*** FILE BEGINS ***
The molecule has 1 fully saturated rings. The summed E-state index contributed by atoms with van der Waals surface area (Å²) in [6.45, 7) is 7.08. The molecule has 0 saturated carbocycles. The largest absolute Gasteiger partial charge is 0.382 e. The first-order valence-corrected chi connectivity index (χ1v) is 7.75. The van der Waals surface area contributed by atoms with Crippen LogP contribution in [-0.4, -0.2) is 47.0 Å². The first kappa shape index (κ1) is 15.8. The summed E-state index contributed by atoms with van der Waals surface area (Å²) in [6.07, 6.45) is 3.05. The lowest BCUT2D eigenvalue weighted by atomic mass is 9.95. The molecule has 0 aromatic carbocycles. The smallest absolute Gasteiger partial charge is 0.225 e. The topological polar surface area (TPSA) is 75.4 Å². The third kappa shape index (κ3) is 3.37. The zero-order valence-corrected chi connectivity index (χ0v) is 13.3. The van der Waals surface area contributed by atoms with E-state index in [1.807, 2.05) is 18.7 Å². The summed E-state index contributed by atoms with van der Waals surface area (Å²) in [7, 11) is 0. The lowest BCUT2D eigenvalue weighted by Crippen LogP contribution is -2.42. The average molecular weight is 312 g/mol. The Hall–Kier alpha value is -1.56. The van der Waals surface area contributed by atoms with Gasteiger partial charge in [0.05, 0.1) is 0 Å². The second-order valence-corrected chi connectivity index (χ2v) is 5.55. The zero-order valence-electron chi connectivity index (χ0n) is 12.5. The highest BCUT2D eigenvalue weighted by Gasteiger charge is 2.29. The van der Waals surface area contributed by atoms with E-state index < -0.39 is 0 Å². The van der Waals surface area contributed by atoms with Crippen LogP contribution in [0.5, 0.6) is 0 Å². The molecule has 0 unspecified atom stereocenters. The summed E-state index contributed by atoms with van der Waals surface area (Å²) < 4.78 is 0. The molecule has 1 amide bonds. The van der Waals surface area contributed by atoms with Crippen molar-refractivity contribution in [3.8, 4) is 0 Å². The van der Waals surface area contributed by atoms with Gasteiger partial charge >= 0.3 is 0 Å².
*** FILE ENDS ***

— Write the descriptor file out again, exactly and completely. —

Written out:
The molecule has 1 fully saturated rings. The summed E-state index contributed by atoms with van der Waals surface area (Å²) in [6.45, 7) is 7.08. The molecule has 0 saturated carbocycles. The largest absolute Gasteiger partial charge is 0.382 e. The first-order valence-corrected chi connectivity index (χ1v) is 7.75. The van der Waals surface area contributed by atoms with Crippen LogP contribution in [-0.4, -0.2) is 47.0 Å². The first kappa shape index (κ1) is 15.8. The summed E-state index contributed by atoms with van der Waals surface area (Å²) in [6.07, 6.45) is 3.05. The lowest BCUT2D eigenvalue weighted by atomic mass is 9.95. The molecule has 0 aromatic carbocycles. The smallest absolute Gasteiger partial charge is 0.225 e. The topological polar surface area (TPSA) is 75.4 Å². The third kappa shape index (κ3) is 3.37. The zero-order valence-corrected chi connectivity index (χ0v) is 13.3. The van der Waals surface area contributed by atoms with E-state index in [1.807, 2.05) is 18.7 Å². The summed E-state index contributed by atoms with van der Waals surface area (Å²) in [7, 11) is 0. The lowest BCUT2D eigenvalue weighted by Crippen LogP contribution is -2.42. The average molecular weight is 312 g/mol. The Hall–Kier alpha value is -1.56. The van der Waals surface area contributed by atoms with Gasteiger partial charge in [0.05, 0.1) is 0 Å². The second-order valence-corrected chi connectivity index (χ2v) is 5.55. The zero-order valence-electron chi connectivity index (χ0n) is 12.5. The highest BCUT2D eigenvalue weighted by Gasteiger charge is 2.29. The van der Waals surface area contributed by atoms with E-state index < -0.39 is 0 Å². The van der Waals surface area contributed by atoms with Crippen LogP contribution in [0.5, 0.6) is 0 Å². The molecule has 0 unspecified atom stereocenters. The summed E-state index contributed by atoms with van der Waals surface area (Å²) < 4.78 is 0. The molecule has 1 amide bonds. The van der Waals surface area contributed by atoms with Crippen molar-refractivity contribution in [3.8, 4) is 0 Å². The van der Waals surface area contributed by atoms with Gasteiger partial charge >= 0.3 is 0 Å².